These two cities, which together give form to a unique conglomerate, are tightly linked, not only through their geographical features but also through their history. They both had the same origin and related events, which gradually shaped their present physiognomy.
It all began in 1876, with the Desert Campaign. Back then, Mr Funes and his wife settled down in the area where Plaza Huincul is located today and created a post where travelers used to rest. These travelers had crossed the mountain range in order to reach the valley, where the railway was situated.
It was not until 1918, on September 13 to be more precise, that the town was created by the company called YPF for its workers, who were participating in the drilling of the first well owned by Yacimientos Petrolíferos Fiscales at the 1,294th kilometer marker. In 1921, not only was the Civil Registry created on June 8, but the railway station was also inaugurated on November 20.
Finally, on February 1, 1967, the Municipality of Plaza Huincul was created, as it had not been until April 24, 1966 that the company YPF had officially granted that area to the provincial state. This initial feature, of being a territory owned by the State through one of its companies, caused the communities that developed around Plaza Huincul to get away from it during their origins.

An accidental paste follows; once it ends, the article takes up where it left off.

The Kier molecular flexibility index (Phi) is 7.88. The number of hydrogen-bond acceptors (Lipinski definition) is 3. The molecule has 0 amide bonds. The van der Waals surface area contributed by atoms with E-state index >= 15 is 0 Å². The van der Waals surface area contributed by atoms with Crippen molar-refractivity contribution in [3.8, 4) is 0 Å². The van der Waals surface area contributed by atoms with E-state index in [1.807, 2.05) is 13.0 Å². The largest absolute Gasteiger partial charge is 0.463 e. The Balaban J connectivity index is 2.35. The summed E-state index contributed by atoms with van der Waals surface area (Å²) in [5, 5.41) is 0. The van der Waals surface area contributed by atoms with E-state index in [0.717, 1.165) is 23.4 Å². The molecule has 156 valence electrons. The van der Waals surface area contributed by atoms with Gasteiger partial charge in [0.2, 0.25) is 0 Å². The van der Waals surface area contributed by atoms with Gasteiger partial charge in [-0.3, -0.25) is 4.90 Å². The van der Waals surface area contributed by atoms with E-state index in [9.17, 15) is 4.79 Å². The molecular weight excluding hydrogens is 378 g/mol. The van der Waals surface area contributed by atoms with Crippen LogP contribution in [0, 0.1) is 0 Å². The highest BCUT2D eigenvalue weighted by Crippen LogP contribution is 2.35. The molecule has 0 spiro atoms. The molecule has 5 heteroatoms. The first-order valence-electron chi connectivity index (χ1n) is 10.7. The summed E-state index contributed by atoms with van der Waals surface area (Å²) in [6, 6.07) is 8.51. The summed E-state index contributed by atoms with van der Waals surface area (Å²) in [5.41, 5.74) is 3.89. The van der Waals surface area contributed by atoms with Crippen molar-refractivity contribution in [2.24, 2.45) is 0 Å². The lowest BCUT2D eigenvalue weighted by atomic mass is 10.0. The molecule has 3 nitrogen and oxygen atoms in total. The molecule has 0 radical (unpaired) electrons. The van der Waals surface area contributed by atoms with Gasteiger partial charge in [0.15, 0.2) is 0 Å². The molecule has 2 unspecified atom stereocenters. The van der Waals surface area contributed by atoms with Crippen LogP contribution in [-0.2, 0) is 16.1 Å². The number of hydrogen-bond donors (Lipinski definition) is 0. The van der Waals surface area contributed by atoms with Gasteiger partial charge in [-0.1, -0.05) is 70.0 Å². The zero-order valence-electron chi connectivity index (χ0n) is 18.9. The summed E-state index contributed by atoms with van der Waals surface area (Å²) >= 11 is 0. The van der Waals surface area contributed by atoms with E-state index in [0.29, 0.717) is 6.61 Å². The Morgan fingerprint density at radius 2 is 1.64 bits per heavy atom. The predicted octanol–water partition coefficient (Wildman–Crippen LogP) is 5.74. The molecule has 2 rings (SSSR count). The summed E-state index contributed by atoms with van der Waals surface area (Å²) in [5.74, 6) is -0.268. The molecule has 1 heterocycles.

Cutral-có is also a district of strong oil activities. The workers and their families gave shape to the settlements at Cutral-Có. The only place that provided natural drinkable water in the area was Laguna Colorada, lying at 11 kilometers from where Plaza Huincul stands today and 13 away from Cutral-có.
The first denizens of Cutral-có came hand in hand with commerce and oil activities. Starting with José Montecino, who set up his butcher in 1929, to Gutiérrez and Muñoz, who inaugurated the first bakery, or Miguel Majluf, owner of the grocery store called El libanés, were all great precursors of the population and its growth.
In 1935, the Neighbors Development Committee of Pueblo Nuevo was founded in search of a better organization of Cutral-có. This committee was formed by equal parts of workers and traders. Months later, it was replaced by a new committee chaired by Elía Sapag. Later on, in 1951, elections were held at Cutral-có for the first time and this resulted in the first Municipal Council. Thus, Cutral-có began to acquire the traits and organization of an autonomous town.